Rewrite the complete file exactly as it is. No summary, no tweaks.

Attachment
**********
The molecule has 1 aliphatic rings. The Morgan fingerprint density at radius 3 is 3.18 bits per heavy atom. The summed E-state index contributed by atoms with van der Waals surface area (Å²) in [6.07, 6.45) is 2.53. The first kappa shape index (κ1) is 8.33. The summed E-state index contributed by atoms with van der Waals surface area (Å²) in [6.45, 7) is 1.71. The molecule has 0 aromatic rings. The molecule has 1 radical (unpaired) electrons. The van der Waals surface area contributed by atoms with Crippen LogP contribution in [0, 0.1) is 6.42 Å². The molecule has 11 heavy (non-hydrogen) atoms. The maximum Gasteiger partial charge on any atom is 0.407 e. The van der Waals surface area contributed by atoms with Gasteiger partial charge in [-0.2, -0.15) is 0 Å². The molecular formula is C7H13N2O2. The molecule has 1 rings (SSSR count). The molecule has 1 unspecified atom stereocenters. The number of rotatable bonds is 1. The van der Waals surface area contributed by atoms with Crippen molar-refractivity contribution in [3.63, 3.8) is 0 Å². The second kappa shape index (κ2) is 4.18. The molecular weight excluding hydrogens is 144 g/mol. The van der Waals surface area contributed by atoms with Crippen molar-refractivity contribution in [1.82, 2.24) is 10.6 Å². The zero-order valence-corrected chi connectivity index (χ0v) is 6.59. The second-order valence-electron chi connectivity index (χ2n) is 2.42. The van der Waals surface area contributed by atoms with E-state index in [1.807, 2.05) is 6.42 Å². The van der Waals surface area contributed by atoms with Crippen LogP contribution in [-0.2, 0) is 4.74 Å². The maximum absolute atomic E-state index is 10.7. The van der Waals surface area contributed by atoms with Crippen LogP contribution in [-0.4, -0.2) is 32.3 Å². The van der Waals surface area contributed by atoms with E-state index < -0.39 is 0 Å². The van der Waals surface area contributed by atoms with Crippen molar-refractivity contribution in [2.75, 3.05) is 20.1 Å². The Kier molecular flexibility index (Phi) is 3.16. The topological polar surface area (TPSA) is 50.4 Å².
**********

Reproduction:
The molecule has 1 aliphatic rings. The Morgan fingerprint density at radius 3 is 3.18 bits per heavy atom. The summed E-state index contributed by atoms with van der Waals surface area (Å²) in [6.07, 6.45) is 2.53. The first kappa shape index (κ1) is 8.33. The summed E-state index contributed by atoms with van der Waals surface area (Å²) in [6.45, 7) is 1.71. The molecule has 0 aromatic rings. The molecule has 1 radical (unpaired) electrons. The van der Waals surface area contributed by atoms with Crippen LogP contribution in [0, 0.1) is 6.42 Å². The molecule has 11 heavy (non-hydrogen) atoms. The maximum Gasteiger partial charge on any atom is 0.407 e. The van der Waals surface area contributed by atoms with Gasteiger partial charge in [-0.2, -0.15) is 0 Å². The molecular formula is C7H13N2O2. The molecule has 1 rings (SSSR count). The molecule has 1 unspecified atom stereocenters. The number of rotatable bonds is 1. The van der Waals surface area contributed by atoms with Crippen molar-refractivity contribution in [3.63, 3.8) is 0 Å². The second kappa shape index (κ2) is 4.18. The molecular weight excluding hydrogens is 144 g/mol. The van der Waals surface area contributed by atoms with Crippen molar-refractivity contribution in [1.82, 2.24) is 10.6 Å². The zero-order valence-corrected chi connectivity index (χ0v) is 6.59. The second-order valence-electron chi connectivity index (χ2n) is 2.42. The van der Waals surface area contributed by atoms with E-state index in [1.807, 2.05) is 6.42 Å². The van der Waals surface area contributed by atoms with Crippen LogP contribution in [-0.2, 0) is 4.74 Å². The maximum absolute atomic E-state index is 10.7. The van der Waals surface area contributed by atoms with Crippen LogP contribution in [-0.4, -0.2) is 32.3 Å². The van der Waals surface area contributed by atoms with E-state index < -0.39 is 0 Å². The van der Waals surface area contributed by atoms with Crippen molar-refractivity contribution in [2.75, 3.05) is 20.1 Å². The Kier molecular flexibility index (Phi) is 3.16. The topological polar surface area (TPSA) is 50.4 Å².